the sound of sunshine

We are home. We are in our home. Our home is almost put together.

I’ve spent the last exhausting week unpacking, organizing, rearranging, screwing and nailing things into place, vacuuming, admiring my work, and feeling a huge wave of accomplishment as I watch our house come together a little more each day.

The once-bare garage floor is now littered with empty cardboard boxes, bookshelves now have books on them, the pantry is slowly acquiring food, and we even started to decorate the girls’ room.


[It’s not quite finished yet.]


There are only a few things left to do—a few pictures and mirrors to hang, a few boxes that are still serving as nightstands, and there’s a lonely corner of the living room that is waiting for our piano to arrive. *Crossing my fingers that that day comes soon*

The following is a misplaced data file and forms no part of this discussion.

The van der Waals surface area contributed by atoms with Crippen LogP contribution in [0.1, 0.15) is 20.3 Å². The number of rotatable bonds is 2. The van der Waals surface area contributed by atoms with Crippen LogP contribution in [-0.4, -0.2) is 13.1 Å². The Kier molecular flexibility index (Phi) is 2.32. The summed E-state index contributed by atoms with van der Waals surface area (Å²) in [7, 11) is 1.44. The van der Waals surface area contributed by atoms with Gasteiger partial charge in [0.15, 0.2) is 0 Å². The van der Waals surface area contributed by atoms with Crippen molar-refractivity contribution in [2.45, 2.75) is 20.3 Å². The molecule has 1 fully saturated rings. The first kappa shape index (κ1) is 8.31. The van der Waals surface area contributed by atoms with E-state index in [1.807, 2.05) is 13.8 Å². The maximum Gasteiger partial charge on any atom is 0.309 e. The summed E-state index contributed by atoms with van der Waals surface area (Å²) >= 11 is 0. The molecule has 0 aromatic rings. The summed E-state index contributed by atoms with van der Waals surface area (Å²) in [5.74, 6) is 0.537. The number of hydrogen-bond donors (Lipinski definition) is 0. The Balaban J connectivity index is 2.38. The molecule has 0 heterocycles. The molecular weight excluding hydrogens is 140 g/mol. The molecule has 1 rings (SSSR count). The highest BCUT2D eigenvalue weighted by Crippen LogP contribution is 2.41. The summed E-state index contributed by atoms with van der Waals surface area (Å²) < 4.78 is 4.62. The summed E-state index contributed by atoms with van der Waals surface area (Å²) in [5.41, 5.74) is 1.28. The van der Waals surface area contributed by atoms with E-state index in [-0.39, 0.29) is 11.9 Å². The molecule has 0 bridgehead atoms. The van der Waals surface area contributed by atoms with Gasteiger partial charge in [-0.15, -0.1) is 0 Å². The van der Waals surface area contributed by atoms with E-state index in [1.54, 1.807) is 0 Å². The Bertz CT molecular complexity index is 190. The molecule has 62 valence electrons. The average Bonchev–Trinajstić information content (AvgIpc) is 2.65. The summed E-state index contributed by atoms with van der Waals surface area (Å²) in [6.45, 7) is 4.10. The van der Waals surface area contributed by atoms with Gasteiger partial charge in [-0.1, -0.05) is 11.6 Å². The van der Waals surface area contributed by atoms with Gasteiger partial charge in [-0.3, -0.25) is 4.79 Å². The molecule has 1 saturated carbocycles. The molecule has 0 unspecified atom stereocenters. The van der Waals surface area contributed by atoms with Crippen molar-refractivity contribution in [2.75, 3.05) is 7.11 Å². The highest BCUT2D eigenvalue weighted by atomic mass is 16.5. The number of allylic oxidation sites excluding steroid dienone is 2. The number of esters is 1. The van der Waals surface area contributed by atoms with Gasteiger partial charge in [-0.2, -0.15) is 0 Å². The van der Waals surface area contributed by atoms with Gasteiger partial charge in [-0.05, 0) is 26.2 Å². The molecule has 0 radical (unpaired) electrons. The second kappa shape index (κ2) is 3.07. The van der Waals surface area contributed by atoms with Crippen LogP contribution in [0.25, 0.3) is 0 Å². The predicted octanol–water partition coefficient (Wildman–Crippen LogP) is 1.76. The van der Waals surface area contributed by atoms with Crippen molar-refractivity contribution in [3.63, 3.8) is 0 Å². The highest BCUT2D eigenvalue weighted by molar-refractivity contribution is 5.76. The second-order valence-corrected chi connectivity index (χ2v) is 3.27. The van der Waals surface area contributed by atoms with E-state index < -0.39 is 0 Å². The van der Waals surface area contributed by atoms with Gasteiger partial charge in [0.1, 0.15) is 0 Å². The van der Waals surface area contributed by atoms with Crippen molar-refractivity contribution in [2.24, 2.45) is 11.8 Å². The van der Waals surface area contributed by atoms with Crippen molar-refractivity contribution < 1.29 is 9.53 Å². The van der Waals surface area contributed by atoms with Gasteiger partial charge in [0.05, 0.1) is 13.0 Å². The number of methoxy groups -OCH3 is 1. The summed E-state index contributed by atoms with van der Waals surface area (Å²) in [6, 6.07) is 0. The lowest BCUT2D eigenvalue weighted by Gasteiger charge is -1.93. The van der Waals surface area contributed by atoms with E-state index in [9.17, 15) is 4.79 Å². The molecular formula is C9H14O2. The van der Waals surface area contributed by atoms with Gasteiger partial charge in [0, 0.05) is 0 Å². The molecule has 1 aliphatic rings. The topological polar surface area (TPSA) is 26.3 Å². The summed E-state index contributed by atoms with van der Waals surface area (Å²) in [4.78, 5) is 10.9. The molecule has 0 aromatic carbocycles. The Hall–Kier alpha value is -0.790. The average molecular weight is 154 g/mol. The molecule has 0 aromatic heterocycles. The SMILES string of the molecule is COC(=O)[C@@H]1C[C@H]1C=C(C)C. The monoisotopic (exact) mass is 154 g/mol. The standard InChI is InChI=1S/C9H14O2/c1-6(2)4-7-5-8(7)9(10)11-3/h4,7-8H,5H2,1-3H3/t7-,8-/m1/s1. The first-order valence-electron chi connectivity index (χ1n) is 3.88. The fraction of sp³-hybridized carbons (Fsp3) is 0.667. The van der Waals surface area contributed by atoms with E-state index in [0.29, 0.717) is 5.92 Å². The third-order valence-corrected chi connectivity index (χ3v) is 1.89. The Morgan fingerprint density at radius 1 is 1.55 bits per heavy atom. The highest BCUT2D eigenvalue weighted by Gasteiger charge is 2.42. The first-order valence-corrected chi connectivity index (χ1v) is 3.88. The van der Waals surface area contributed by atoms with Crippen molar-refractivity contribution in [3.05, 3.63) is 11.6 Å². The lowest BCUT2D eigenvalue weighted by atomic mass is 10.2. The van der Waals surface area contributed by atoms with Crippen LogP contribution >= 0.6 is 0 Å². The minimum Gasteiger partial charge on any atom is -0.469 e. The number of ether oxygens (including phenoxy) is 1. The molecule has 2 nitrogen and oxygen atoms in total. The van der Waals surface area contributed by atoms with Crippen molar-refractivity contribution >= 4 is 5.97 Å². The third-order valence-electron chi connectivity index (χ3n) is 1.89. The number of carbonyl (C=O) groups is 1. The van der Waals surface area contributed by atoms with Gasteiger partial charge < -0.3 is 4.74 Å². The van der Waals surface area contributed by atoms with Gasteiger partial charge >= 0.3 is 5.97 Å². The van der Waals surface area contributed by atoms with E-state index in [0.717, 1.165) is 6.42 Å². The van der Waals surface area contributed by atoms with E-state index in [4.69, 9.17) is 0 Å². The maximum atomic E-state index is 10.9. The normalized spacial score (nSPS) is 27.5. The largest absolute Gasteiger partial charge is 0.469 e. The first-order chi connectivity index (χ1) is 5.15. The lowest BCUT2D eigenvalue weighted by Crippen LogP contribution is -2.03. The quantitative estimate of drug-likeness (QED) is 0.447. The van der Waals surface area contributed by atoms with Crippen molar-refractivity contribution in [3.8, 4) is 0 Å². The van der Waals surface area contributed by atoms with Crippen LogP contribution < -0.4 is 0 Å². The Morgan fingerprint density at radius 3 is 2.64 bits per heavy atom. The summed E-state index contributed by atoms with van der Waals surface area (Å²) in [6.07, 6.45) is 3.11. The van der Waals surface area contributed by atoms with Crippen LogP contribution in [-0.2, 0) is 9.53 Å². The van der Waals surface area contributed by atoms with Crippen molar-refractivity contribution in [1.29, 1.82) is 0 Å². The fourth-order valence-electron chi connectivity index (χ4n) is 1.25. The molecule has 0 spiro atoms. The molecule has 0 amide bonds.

I’ve been spending the last few days unpacking and sorting and finding new homes for things. Putting together a new house is like a big puzzle--deciding what things fit where, which closet will hold your belongings most spaciously, what wall the pictures should hang on and how high the nails should go. Unpacking is the most rewarding task, I think. You start with an empty room and some boxes and you end with a neat, organized room and some flattened pieces of cardboard.


I love being able to see progress.


I also enjoy rolling the computer chair over bubble wrap and listening to the thousands of firecracker noises (similar to a three year old), but that is irrelevant.